Retailing Finds a Small Niche in the Independent Clinic

Oncology Business News, August 2017,

Whether the practice is large, with a boutique staffed by a full-time employee, or small, with an unmanned rack in the waiting room, it isn’t uncommon for a clinic to try selling nonmedical products to patients.

Teri Guidi

Some clinics sell vitamins. Others hawk headscarves and bras fitted with prosthetic breasts. Still others sell wigs, swimwear, and shirts with detachable breast pockets (for easy port access). Whether the practice is large, with a boutique staffed by a full-time employee, or small, with an unmanned rack in the waiting room, it isn’t uncommon for a clinic to try selling nonmedical products to patients.

Although the sales bring in a nominal amount of revenue at best, clinic administrators say patients appreciate the convenience of “1-stop shopping,” and administrators appreciate satisfied patients. Oncology management consultant Teri Guidi said rural clinics could benefit the most from selling items. Patients would appreciate the convenience and practices could use the additional revenue; however, clinical retailing has its limitations, she said.

“I don’t know that it’s becoming any more popular—at least not drastically so—than it has been over the years, and that’s in part just because it isn’t generating a whole lot of revenue for anybody,” Guidi said. “It’s creating some headaches—whether it’s inventory control, or additional purchasing—that weren’t there before. That may be part of the reason we don’t see more of them: these headaches.”

Staff from 2 clinics interviewed by Oncology Business Management™ agreed that Guidi is correct about the value proposition. Retailing items directly from the clinic isn’t a moneymaker, they said. Rather, the sales add to what PJ Sidhu, the administrator of Joliet Oncology-Hematology Associates in Illinois, calls the “intangible value” of patient satisfaction.

Having products on site that complement the treatment process can improve patient satisfaction, which is important for meeting the goals of the Merit-Based Incentive Program, notes Kathy Oubre, chief operating officer of Pontchartrain Cancer Center in Louisiana, referring to the CMS payment modification program launched this year. Private payers have put similar pressure on practices, she said. “As insurance companies entertain the idea of more value-based care, patient satisfaction surveys, which weren’t super present years ago, have been gaining traction.”

From the practice’s own perspective, in an age when many patients shop around for their provider, “from front to end,” it’s important to find new ways to meet patients’ needs and expectations, and offering helpful nonmedical products can boost satisfaction, Oubre said.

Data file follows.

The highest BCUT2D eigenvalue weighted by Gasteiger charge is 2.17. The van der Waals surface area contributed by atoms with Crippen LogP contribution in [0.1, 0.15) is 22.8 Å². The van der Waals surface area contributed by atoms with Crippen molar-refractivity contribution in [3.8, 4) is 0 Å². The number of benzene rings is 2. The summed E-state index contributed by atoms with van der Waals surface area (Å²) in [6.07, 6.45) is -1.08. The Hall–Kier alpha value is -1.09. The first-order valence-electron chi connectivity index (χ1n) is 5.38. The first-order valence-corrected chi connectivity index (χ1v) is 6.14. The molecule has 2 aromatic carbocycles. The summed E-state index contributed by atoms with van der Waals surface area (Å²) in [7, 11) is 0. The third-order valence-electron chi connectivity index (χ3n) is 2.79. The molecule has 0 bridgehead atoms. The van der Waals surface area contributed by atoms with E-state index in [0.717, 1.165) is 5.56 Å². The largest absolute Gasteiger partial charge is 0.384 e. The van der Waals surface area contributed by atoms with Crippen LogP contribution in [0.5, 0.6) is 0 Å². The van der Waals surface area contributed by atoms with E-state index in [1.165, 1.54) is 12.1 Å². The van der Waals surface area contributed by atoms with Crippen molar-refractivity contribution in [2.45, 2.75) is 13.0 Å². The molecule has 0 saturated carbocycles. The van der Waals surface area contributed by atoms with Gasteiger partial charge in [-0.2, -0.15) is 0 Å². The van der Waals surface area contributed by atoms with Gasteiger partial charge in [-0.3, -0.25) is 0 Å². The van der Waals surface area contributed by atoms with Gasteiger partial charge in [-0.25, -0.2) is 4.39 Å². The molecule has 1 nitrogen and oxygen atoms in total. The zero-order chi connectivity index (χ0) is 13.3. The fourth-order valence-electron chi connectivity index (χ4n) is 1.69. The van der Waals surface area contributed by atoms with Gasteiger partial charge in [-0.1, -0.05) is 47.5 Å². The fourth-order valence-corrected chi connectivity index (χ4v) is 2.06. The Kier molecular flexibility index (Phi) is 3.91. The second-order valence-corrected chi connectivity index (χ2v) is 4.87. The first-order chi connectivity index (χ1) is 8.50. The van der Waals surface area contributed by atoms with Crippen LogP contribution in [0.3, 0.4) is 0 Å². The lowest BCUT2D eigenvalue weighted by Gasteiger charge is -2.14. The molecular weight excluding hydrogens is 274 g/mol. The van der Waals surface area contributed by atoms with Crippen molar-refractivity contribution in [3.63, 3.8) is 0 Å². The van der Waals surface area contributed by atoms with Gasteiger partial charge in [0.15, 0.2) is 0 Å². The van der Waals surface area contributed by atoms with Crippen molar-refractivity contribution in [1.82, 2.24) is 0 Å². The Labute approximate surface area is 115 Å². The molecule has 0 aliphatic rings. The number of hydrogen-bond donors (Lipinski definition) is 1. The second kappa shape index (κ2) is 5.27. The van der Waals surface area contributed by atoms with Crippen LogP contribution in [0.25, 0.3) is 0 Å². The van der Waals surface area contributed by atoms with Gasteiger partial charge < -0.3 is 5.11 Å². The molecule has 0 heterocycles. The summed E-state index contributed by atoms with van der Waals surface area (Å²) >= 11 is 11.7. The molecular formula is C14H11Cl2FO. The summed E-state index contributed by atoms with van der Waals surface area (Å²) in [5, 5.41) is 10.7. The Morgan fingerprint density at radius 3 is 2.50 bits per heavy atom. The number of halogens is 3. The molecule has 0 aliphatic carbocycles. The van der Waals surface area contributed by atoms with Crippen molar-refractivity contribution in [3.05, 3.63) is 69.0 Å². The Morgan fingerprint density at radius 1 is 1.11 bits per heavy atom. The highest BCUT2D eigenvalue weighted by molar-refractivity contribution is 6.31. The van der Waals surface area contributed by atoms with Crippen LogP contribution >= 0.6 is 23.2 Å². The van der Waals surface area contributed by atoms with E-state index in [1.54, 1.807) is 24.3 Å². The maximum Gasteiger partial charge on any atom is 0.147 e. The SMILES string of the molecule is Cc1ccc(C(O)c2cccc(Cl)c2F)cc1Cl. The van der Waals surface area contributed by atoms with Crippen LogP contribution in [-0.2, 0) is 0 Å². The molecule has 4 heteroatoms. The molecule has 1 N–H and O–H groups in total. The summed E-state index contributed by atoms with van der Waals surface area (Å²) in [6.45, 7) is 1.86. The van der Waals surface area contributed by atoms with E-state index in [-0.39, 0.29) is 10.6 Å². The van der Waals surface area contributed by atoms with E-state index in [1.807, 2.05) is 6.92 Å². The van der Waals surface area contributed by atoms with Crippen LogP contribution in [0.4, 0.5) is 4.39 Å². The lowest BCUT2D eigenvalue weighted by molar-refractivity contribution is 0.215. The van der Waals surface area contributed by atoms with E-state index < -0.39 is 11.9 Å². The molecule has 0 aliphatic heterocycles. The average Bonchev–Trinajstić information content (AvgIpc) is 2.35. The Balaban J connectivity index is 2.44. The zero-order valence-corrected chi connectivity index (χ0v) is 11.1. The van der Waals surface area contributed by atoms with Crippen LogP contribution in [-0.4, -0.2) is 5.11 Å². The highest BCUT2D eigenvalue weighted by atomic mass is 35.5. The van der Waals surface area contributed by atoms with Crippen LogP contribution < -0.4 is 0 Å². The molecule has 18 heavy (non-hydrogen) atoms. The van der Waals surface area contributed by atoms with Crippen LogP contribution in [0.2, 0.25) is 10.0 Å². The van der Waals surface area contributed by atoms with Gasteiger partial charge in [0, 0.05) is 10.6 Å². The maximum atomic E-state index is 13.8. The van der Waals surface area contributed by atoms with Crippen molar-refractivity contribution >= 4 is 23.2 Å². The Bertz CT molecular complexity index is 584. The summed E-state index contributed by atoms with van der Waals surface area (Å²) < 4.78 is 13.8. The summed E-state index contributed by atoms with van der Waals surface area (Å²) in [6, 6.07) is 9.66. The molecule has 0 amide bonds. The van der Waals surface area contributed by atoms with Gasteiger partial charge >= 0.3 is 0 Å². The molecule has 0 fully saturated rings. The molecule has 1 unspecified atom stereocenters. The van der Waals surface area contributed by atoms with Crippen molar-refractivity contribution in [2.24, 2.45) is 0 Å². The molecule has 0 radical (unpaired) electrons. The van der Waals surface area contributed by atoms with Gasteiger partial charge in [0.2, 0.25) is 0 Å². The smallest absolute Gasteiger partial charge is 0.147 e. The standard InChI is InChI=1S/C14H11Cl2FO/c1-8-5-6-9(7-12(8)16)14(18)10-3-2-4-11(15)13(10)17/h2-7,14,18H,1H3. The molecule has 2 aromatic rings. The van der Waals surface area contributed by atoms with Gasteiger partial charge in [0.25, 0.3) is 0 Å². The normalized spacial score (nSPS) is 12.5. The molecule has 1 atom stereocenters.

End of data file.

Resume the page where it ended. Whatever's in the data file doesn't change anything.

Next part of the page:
Careful selection of what to sell is key. Assessing a product’s usefulness is a good way to determine whether its presence in the clinic would be helpful or exploitative. The American Medical Association Code of Medical Ethics offers some guidance on this front. Opinion 8.063 addresses the sale of nonprescription products that ostensibly benefit a patient’s health, while Opinion 8.062 tackles the sale of nonhealth-related goods.

“In general, physicians should limit sales to products that serve the immediate and pressing needs of their patients,” the AMA writes in Opinion 8.063. “For example, if traveling to the closest pharmacy would in some way jeopardize the welfare of the patient (eg, forcing a patient with a broken leg to travel to a local pharmacy for crutches), then it may be appropriate to provide the product from the physician’s office.”

The AMA discourages practices from selling products that provide no benefit to a patient’s health. “This activity risks placing undue pressure on the patient and risks demeaning the practice of medicine,” the AMA writes in Opinion 8.062, echoing a segment of another opinion in which it says marketing any unnecessary product to a patient poses a “risk of patient exploitation.”

Physicians should only sell nonhealth-related goods from their offices for the benefit of community organizations, the AMA writes. The goods should be low-cost, the physician should not profit from their sale, sales should not be a “regular part” of the clinic’s business, and sales should be conducted in a dignified manner, ensuring patients are never pressured into making purchases.

Oubre keeps the guidelines in mind when selecting what items to sell, she said. Two years ago, when there was a push for oncology practices enter the vitamin market, Oubre considered bringing vitamins into the clinic, she said. But the physicians advised against it, saying there was no data to back up the vitamins’ usefulness for cancer patients, so she decided not to pursue it. “It’s a marriage of what’s good for the patient and what the physicians deem appropriate,” Oubre said.